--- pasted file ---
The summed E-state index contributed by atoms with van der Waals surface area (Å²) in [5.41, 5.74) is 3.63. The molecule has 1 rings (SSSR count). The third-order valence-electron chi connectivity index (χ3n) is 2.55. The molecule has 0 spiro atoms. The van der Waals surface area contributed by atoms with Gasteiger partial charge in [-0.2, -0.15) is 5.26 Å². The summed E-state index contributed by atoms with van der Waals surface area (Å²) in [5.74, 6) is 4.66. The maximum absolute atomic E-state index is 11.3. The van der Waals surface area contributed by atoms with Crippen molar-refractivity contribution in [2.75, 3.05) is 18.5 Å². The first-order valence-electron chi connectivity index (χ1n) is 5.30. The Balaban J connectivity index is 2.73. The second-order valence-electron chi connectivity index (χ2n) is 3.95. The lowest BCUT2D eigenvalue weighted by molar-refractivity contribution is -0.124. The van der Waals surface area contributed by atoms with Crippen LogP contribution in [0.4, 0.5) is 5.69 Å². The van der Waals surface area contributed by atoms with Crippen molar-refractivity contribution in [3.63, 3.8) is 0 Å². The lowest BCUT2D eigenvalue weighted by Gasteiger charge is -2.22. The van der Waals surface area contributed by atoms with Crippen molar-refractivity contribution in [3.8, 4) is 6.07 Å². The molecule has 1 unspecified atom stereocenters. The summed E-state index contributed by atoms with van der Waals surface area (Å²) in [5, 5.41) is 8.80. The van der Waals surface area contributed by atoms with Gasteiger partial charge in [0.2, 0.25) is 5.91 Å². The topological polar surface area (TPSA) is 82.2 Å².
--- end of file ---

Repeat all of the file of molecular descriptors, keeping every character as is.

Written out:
The summed E-state index contributed by atoms with van der Waals surface area (Å²) in [5.41, 5.74) is 3.63. The molecule has 1 rings (SSSR count). The third-order valence-electron chi connectivity index (χ3n) is 2.55. The molecule has 0 spiro atoms. The van der Waals surface area contributed by atoms with Gasteiger partial charge in [-0.2, -0.15) is 5.26 Å². The summed E-state index contributed by atoms with van der Waals surface area (Å²) in [5.74, 6) is 4.66. The maximum absolute atomic E-state index is 11.3. The van der Waals surface area contributed by atoms with Crippen molar-refractivity contribution in [2.75, 3.05) is 18.5 Å². The first-order valence-electron chi connectivity index (χ1n) is 5.30. The Balaban J connectivity index is 2.73. The second-order valence-electron chi connectivity index (χ2n) is 3.95. The lowest BCUT2D eigenvalue weighted by molar-refractivity contribution is -0.124. The van der Waals surface area contributed by atoms with Crippen LogP contribution in [0.4, 0.5) is 5.69 Å². The van der Waals surface area contributed by atoms with Crippen molar-refractivity contribution in [3.63, 3.8) is 0 Å². The lowest BCUT2D eigenvalue weighted by Gasteiger charge is -2.22. The van der Waals surface area contributed by atoms with Crippen molar-refractivity contribution in [3.8, 4) is 6.07 Å². The molecule has 1 unspecified atom stereocenters. The summed E-state index contributed by atoms with van der Waals surface area (Å²) in [5, 5.41) is 8.80. The van der Waals surface area contributed by atoms with Gasteiger partial charge in [0.2, 0.25) is 5.91 Å². The topological polar surface area (TPSA) is 82.2 Å².